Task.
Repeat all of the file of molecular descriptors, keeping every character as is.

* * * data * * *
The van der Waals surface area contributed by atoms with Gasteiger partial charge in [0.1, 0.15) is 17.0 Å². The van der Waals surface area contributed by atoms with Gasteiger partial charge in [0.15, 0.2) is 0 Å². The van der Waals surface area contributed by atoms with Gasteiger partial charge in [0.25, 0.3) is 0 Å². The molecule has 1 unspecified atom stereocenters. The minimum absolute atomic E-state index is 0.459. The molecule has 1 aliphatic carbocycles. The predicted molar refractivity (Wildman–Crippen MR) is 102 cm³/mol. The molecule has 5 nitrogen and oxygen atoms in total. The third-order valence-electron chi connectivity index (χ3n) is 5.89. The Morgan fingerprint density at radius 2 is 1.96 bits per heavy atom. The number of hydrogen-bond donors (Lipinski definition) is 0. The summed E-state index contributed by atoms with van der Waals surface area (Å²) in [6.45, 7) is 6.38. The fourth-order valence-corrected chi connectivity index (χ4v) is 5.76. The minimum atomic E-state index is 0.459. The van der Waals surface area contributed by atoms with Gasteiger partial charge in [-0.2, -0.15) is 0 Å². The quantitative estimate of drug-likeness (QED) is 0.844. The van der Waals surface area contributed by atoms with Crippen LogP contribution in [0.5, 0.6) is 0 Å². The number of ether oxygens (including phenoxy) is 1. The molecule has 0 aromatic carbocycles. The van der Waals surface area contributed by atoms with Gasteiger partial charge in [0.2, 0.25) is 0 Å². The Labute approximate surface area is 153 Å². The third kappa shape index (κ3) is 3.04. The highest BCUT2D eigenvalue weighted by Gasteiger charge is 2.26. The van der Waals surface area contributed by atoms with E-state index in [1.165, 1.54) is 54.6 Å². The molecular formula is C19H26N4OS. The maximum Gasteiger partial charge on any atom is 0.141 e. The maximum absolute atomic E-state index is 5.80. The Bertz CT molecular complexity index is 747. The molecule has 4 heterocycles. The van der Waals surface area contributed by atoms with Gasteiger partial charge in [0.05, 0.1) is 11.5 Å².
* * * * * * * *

The van der Waals surface area contributed by atoms with Gasteiger partial charge in [0.1, 0.15) is 17.0 Å². The van der Waals surface area contributed by atoms with Gasteiger partial charge in [0.15, 0.2) is 0 Å². The van der Waals surface area contributed by atoms with Gasteiger partial charge in [0.25, 0.3) is 0 Å². The molecule has 1 unspecified atom stereocenters. The minimum absolute atomic E-state index is 0.459. The molecule has 1 aliphatic carbocycles. The predicted molar refractivity (Wildman–Crippen MR) is 102 cm³/mol. The molecule has 5 nitrogen and oxygen atoms in total. The third-order valence-electron chi connectivity index (χ3n) is 5.89. The Morgan fingerprint density at radius 2 is 1.96 bits per heavy atom. The number of hydrogen-bond donors (Lipinski definition) is 0. The summed E-state index contributed by atoms with van der Waals surface area (Å²) in [6.45, 7) is 6.38. The fourth-order valence-corrected chi connectivity index (χ4v) is 5.76. The minimum atomic E-state index is 0.459. The van der Waals surface area contributed by atoms with Gasteiger partial charge in [-0.2, -0.15) is 0 Å². The quantitative estimate of drug-likeness (QED) is 0.844. The van der Waals surface area contributed by atoms with Crippen LogP contribution in [0.5, 0.6) is 0 Å². The number of ether oxygens (including phenoxy) is 1. The molecule has 0 aromatic carbocycles. The van der Waals surface area contributed by atoms with Gasteiger partial charge in [0.2, 0.25) is 0 Å². The Labute approximate surface area is 153 Å². The third kappa shape index (κ3) is 3.04. The highest BCUT2D eigenvalue weighted by Gasteiger charge is 2.26. The van der Waals surface area contributed by atoms with E-state index in [1.165, 1.54) is 54.6 Å². The molecular formula is C19H26N4OS. The maximum Gasteiger partial charge on any atom is 0.141 e. The maximum absolute atomic E-state index is 5.80. The Bertz CT molecular complexity index is 747. The molecule has 4 heterocycles. The van der Waals surface area contributed by atoms with Gasteiger partial charge in [0.05, 0.1) is 11.5 Å².